- The Washington Times - Wednesday, March 4, 2020

Twitter is set to implement new tools Thursday to crack down on what it deems harmful and manipulative content on its platform.

The San Francisco-based social media company has spent months creating its new enforcement effort aimed at synthetic and manipulated media, which includes “deepfakes,” or doctored media that intends to deceive an audience into accepting a false perception as truthful reality.

Beginning Thursday, Twitter will label tweets that “have been significantly and deceptively altered or fabricated,” show users a warning message before they retweet or like that content, reduce the visibility of such harmful tweets, and provide additional explanations and clarification about the information at issue.

“You may not deceptively share synthetic or manipulated media that are likely to cause harm,” Twitter’s new rule states. “In addition, we may label Tweets containing synthetic and manipulated media to help people understand the media’s authenticity and to provide additional context.”

How Twitter intends to screen for the content isn’t clear. The company’s website identifies those responsible for making such decisions as “our teams,” and Twitter would not provide The Washington Times with more information about who will make the decisions involving labeling and shadowbanning.



The criteria Twitter says it will use to address concerning content include whether the Tweets contain synthetic or manipulated media, whether the media was shared in a deceptive manner, and whether the Tweets are “likely to impact public safety or cause serious harm.”

Twitter is not simply taking aim at fabricated media or deepfakes, but intends to target tweets in which “the content has been substantially edited in a manner that fundamentally alters its composition, sequence, timing, or framing.” Tweets that add information to original content, such as modified subtitles and overdubbed audio, also will be categorized as synthetic and manipulated.

To determine whether the material is shared deceptively, the platform is not just looking at a user’s intent or the content in a tweet. Twitter says it also will examine other “context” about users, including the information provided in their profile and the websites linked in the profile of the person sharing the questionable media.

Twitter acknowledges it “will make errors” as it begins enforcing the new rules, but some users think the company has already deliberately quieted voices it dislikes rather than those that it deems harmful.

The Internet Accountability Project, a conservative group aiming to get the government to rein in “Big Tech” companies, believes Twitter has taken aim at conservatives.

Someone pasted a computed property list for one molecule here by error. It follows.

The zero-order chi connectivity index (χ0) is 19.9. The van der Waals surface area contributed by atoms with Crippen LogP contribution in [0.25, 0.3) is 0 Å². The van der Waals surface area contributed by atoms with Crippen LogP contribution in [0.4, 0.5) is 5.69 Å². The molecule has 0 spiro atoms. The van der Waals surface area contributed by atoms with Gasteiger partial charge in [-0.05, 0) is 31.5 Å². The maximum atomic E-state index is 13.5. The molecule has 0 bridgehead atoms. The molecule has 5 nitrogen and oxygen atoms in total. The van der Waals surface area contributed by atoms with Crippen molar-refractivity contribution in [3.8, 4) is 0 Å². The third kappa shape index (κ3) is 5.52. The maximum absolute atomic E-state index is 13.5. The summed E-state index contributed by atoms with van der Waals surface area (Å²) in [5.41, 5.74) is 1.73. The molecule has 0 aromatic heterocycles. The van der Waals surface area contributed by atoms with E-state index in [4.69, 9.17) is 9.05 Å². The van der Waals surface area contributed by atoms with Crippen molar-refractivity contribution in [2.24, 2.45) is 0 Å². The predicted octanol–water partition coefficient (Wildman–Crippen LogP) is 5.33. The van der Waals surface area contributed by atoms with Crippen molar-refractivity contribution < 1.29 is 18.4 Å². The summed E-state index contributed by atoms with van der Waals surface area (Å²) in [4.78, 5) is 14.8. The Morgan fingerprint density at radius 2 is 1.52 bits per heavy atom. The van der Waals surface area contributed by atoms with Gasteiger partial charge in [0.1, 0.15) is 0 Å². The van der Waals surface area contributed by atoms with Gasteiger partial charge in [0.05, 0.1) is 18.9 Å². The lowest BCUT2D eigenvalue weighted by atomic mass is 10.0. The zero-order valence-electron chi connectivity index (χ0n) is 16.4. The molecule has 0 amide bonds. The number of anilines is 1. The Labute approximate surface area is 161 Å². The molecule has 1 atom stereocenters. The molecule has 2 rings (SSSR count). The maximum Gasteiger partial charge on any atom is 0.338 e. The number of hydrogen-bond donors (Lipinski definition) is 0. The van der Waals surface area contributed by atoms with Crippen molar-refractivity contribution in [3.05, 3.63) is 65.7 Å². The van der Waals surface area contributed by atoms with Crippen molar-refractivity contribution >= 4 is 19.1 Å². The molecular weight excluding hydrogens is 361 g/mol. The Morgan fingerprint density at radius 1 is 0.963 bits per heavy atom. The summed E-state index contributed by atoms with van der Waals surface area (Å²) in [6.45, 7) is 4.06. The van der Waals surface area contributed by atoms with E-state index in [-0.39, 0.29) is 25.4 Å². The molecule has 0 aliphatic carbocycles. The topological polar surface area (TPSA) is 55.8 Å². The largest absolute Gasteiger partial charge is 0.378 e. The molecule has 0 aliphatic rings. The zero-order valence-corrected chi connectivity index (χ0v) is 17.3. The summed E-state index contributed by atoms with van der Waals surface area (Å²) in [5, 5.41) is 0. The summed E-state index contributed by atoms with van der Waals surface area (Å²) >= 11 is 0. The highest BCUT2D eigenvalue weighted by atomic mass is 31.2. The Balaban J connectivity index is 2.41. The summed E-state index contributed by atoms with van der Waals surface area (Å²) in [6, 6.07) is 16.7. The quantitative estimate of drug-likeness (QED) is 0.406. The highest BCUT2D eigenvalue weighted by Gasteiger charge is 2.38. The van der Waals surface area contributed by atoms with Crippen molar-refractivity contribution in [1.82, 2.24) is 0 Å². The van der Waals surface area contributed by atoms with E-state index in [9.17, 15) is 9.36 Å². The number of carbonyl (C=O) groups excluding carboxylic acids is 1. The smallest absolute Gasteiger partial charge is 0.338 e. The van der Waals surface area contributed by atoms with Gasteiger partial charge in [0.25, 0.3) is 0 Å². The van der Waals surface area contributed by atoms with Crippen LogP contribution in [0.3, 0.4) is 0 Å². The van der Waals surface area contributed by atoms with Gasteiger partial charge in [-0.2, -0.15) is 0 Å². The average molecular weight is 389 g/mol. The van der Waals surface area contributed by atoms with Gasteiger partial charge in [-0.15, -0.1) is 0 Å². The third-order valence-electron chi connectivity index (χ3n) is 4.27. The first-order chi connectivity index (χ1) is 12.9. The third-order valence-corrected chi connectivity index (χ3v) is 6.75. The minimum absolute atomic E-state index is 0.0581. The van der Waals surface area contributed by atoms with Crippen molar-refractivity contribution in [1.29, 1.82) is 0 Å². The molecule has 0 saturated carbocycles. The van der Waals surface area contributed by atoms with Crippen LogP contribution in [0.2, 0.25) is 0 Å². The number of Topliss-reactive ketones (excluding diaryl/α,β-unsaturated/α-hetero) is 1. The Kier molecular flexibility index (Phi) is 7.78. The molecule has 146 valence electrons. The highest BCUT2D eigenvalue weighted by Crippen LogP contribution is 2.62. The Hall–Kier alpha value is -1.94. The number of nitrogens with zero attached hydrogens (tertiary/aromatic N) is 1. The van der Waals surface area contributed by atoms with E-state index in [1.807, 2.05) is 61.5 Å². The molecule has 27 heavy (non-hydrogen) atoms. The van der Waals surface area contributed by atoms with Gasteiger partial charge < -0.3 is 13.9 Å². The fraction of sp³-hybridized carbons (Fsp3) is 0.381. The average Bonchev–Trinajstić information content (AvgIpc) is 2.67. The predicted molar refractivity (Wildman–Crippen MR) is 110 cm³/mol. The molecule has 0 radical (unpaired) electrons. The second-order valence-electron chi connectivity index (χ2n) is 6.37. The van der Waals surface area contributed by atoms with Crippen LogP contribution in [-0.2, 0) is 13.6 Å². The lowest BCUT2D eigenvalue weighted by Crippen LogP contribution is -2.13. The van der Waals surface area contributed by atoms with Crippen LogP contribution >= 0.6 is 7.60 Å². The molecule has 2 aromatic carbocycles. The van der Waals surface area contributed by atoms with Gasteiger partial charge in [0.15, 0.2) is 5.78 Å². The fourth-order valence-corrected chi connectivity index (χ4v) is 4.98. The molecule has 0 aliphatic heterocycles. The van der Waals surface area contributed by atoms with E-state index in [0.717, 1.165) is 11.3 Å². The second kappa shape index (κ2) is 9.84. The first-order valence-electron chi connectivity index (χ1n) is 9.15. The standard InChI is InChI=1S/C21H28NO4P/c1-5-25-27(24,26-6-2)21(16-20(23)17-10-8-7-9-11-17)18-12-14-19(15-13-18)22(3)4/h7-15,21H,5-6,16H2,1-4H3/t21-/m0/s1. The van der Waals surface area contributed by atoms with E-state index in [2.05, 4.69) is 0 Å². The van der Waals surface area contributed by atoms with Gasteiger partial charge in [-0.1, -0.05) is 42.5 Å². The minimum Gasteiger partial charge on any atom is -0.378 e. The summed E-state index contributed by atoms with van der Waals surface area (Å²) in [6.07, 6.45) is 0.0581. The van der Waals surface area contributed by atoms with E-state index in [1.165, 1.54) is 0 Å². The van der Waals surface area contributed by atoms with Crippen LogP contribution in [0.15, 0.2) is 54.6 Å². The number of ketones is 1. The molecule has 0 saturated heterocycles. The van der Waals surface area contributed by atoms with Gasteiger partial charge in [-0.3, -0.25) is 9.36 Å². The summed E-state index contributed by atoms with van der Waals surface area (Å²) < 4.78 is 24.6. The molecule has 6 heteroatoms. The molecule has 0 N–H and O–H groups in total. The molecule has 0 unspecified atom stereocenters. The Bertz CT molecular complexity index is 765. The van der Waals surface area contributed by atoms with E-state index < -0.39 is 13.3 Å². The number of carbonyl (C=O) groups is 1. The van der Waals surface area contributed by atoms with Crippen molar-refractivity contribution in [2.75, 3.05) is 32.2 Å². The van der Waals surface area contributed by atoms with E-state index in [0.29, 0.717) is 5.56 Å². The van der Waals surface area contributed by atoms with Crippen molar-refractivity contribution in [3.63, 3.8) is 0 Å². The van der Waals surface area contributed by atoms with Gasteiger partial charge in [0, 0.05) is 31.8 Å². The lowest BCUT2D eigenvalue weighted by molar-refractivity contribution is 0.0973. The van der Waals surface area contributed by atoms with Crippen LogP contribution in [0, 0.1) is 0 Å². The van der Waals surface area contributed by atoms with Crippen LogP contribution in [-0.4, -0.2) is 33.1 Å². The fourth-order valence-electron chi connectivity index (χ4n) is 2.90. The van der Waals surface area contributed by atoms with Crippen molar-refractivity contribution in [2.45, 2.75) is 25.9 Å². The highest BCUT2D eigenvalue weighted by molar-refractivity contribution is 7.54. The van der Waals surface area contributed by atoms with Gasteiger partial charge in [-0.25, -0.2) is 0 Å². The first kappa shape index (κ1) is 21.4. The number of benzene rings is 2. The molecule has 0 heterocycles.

Mike Davis, the group’s founder, said Twitter is thumbing its nose at conservatives with the new enforcement mechanisms.

Twitter has a pattern and practice of unfairly targeting and censoring conservatives, and this is going to give Twitter a much more powerful tool to do it,” Mr. Davis said. “This new system will make Twitter’s censorship of conservatives a lot more efficient and a lot more effective and that is a very bad thing for conservatives.”

In determining how to craft its new policy, Twitter surveyed more than 6,500 users around the world and found people wanted more information and thought harmful content should be labeled.

Twitter’s results are consistent with other independent pollsters’ findings. A Gallup and Knight Foundation poll released Monday found a majority of people support banning false ads on social media and favor more transparency in political advertising.

More than 80% of respondents said political ads containing outright falsehoods should be banned and 59% of those surveyed think political ads should be required to disclose who paid for the ads. The poll surveyed more than 1,600 people online Dec. 3-15.

John Sands, Knight Foundation director of learning and impact, said social media companies taking steps to address the problem show they are making the issue a priority headed into the November elections.

“The fact that there are a variety of different approaches to [political advertising] seem to suggest that [social media companies] also recognize some of the concern that we’ve identified and they’re trying to figure out ways that address the concern but also protect some of the free speech issues that are involved, free political speech issues that are involved, as well,” Mr. Sands said.

Sign up for Daily Newsletters

Manage Newsletters

Copyright © 2020 The Washington Times, LLC. Click here for reprint permission.

Please read our comment policy before commenting.

 

Click to Read More and View Comments

Click to Hide